The reasons why the Portuguese ace can’t stay put for too long.
Chelsea manager Jose Mourinho has announced that the 50-year-old doesn’t intend to leave Stamford Bridge and will end the coach’s career there.
“I’m not here thinking about my next move because I don’t want to have a next move,” Mourinho told the London Evening Standard.
“I will have a next move if and when Chelsea decides it’s time for that.
“I’m not chasing new experiences, trying to find where I like it more, where I can make new things for my career – no.
“I’m here to stay. I belong to Chelsea, Chelsea belong to me. I gave a lot to Chelsea in the past but they also gave a lot to me. This is a different professional relationship.”
Here at fanatix we’re not in the game of calling people liars, but circumstances change and if history has taught us anything it’s that Mourinho is unlikely to retire at Stamford Bridge.
These are three reasons why the boss won’t stay with the Blues for the long-term.
Mourinho is fiercely loyal to the Portuguese coach’s players and seeing the way stars such as Frank Lampard and John Terry react to the man is a clear sign of the respect he gains.
Yet there is a reason why the former Real Madrid manager has never spent more than three years in charge of a club and that is because of boredom.
After famously winning the Champions League with FC Porto in 2004, it was clear that behind the joy Mourinho’s mind was already elsewhere.
The same was true in 2007 when his spell in west London came to an end, also after winning the treble with Inter Milan in 2010 and then last season with Los Blancos – it will happen again.
Mourinho’s last tenure at the Bridge came to an unpleasant end when the boss and the owner’s relationship collapsed.
The old fooball cliche states that no one is bigger than the club, but in this instance no one is bigger than Abramovich.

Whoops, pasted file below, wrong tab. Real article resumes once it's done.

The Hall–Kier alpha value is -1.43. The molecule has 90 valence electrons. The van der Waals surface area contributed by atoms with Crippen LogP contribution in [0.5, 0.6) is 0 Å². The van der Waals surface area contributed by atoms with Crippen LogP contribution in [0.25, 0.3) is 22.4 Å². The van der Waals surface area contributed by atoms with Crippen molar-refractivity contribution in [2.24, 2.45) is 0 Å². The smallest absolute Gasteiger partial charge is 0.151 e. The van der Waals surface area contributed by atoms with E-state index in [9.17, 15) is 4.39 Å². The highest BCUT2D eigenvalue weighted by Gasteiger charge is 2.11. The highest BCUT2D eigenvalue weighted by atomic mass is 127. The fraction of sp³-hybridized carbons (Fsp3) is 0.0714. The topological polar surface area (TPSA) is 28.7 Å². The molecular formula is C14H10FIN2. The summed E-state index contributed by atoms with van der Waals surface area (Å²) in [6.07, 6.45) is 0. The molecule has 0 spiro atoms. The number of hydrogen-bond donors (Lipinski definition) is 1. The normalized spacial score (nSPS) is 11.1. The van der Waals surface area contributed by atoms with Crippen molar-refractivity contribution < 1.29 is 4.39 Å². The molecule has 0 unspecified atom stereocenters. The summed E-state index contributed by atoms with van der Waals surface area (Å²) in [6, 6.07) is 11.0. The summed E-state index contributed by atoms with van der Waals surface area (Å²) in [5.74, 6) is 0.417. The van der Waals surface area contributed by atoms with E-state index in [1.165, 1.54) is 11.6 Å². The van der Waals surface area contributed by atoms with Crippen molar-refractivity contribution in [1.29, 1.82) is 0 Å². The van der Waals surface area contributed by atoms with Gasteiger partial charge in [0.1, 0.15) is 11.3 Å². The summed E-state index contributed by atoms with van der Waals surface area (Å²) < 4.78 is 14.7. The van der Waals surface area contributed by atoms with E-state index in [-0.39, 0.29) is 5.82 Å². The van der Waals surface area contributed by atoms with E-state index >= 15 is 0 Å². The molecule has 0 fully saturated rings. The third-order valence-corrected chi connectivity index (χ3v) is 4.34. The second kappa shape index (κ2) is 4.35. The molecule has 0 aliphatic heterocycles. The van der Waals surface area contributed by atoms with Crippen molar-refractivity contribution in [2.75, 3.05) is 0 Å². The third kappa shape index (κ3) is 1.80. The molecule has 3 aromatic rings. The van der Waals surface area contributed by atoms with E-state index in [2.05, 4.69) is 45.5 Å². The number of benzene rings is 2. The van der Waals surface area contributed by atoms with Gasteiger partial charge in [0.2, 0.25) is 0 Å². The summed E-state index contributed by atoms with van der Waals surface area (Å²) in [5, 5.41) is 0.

“I think he has made some grave mistakes in his time at Chelsea and especially after I left,” Mourinho said of the owner in 2010, as quoted by the Daily Mail.
“I think that he sometimes thinks too much with his heart and helps people in football that he likes instead of thinking about getting the best for the job.”
The Russian billionaire is the reason the club have won 11 major trophies in the last 10 years however, as millions of pounds have been plowed into improving the team.
Mourinho wants to be the most important figure at a club and at Chelsea that won’t happen.
When Sir Alex Ferguson announced that the Red Devils legend would be retiring from the game after 26-and-a-half years at Old Trafford, the first name that jumped to everyone’s lips as a replacement was Mourinho.
It was no secret that the Portuguese maestro wanted to return to England and United were just about the only club that could manage his ego.
Mourinho would also have been one of the few (Pep Guardiola perhaps being the other) that would not have been fazed by the awe of succeeding Ferguson – something that cannot be said of David Moyes.
“Mourinho … thought that Ferguson was, besides his ally, also his friend and godfather,” Spanish journalist Diego Torres wrote in his book ‘Prepare to Lose: the Mourinho Era’, as quoted by the Guardian.
“When he knew that Ferguson had chosen Moyes, the Everton coach, he was struck by a terrible disbelief.
“His ‘interlocutors’ had heard him sob loudly.”
If the Blues boss were to join the Premier League champions there would be uproar in the capital, but there remains a question mark for Mourinho where United are concerned – what if?
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